Table 1. Landscape characteristics and details of the modeling approach for each of the six case studies.

Landscape characteristics Modeling approach
Total area (km2) Forest cover (%) Population pressure (person/ km2) Cash
income per capita (US$/
Land use
Objective Steps in process to produce models Stakeholder engagement No. of variables in the model
Malinau, Indonesia
42,000 >90 2 180 Logging and development of biofuel plantations Explore impact on livelihoods and biodiversity of proposed conversion of forest to oil palm plantations (Sandker et al. 2007) Workshop (2001), many small workshops, training course on modeling, continuing until 2007 District officials, researchers, representatives of community organizations 297
Wasa Amenfi, Ghana
3,465 ~25 55 600 Deforestation for cocoa plantations Explore whether carbon payments can halt the conversion of primary and secondary forest into cocoa plantations (Sandker et al. 2010) Workshop (2008) District officials, local and international conservation agency staff (International Union for Conservation of Nature - IUCN), logging company representative, landholder and researchers 178
Tri National de la Sangha, Central Africa
35,000 >90 4 250 Wildlife poaching; to a lesser extent logging Intended to focus on livelihood outcomes from conservation initiatives but came to focus on governance and corruption impacts (Sandker et al. 2009) Five annual workshops, policy briefings, continuing until 2009 Conservation agency staff (IUCN, World Wildlife Fund, Wildlife Conservation Society), regional conservation bodies, researchers (20–25 persons per workshop) 584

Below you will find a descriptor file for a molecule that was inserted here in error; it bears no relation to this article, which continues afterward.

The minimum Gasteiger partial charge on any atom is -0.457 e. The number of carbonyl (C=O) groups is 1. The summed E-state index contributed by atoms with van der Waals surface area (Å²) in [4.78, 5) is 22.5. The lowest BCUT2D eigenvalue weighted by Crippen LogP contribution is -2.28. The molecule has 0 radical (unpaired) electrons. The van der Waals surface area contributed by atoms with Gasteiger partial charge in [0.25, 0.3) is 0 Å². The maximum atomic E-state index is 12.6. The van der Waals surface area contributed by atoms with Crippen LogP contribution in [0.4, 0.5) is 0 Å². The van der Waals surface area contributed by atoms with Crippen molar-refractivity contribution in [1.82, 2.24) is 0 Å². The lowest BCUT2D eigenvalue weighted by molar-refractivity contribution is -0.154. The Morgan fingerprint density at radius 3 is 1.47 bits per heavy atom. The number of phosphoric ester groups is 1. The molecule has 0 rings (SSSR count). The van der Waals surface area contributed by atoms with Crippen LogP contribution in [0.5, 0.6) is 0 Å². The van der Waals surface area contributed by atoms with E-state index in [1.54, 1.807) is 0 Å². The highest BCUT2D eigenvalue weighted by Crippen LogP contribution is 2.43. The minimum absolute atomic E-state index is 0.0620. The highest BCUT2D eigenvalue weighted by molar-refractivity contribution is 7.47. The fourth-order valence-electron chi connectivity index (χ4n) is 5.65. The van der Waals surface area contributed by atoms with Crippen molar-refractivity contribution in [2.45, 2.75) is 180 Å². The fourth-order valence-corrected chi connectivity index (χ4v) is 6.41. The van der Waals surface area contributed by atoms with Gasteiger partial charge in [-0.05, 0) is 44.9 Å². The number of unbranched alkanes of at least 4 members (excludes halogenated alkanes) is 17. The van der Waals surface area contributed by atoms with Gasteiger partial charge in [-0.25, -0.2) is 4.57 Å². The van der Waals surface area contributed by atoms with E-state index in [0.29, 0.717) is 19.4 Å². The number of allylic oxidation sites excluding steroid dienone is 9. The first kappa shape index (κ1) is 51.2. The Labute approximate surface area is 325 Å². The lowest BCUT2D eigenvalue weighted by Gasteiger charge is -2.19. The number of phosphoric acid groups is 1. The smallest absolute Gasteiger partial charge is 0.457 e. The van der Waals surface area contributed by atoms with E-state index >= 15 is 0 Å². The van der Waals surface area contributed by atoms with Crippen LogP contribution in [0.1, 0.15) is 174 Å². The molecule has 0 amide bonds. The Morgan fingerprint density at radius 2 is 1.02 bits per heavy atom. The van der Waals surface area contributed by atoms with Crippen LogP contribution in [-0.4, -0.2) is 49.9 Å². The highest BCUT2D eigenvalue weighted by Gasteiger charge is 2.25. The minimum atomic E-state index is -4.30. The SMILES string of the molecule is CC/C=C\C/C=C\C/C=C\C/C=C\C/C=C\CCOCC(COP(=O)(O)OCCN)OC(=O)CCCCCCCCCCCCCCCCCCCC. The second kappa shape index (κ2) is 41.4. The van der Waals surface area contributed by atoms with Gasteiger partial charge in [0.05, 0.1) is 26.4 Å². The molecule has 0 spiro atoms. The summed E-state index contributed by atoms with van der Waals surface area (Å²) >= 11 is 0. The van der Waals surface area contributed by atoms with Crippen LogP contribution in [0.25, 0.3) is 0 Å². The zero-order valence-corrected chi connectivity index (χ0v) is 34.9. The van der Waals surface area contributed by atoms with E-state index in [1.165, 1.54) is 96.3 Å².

Chilimo, Ethiopia
220 <30 60 40 High timber extraction, grazing, farming Explore joint forest management versus state control (Kassa et al. 2009) Training course (2005), policy workshops 20 staff from a forestry college, graduate students, staff of non-governmental organizations (NGOs), local officials, policy advisors 486
Subtropical Thicket Biome, South Africa
3,686 Not naturally fully covered with forest 73 2085 Urban development, irrigated farming, over-grazing, alien plant invasion Explore different mechanisms to schedule conservation actions Work with PhD student to define model (2003) None for the modeling part of the project 538
Namaqualand, South Africa
50,000 Not naturally fully covered with forest 4 285 Unsustainable farming, mining, illegal trade in succulents (Hofmann and Rohde 2007) Explore different mixes of commercial, communal, and conservation land uses, and estimate opportunity costs of conservation on communal lands (James et al. 2005) Workshop (2004) Officers from agencies involved in conservation and agriculture, NGOs, researchers 526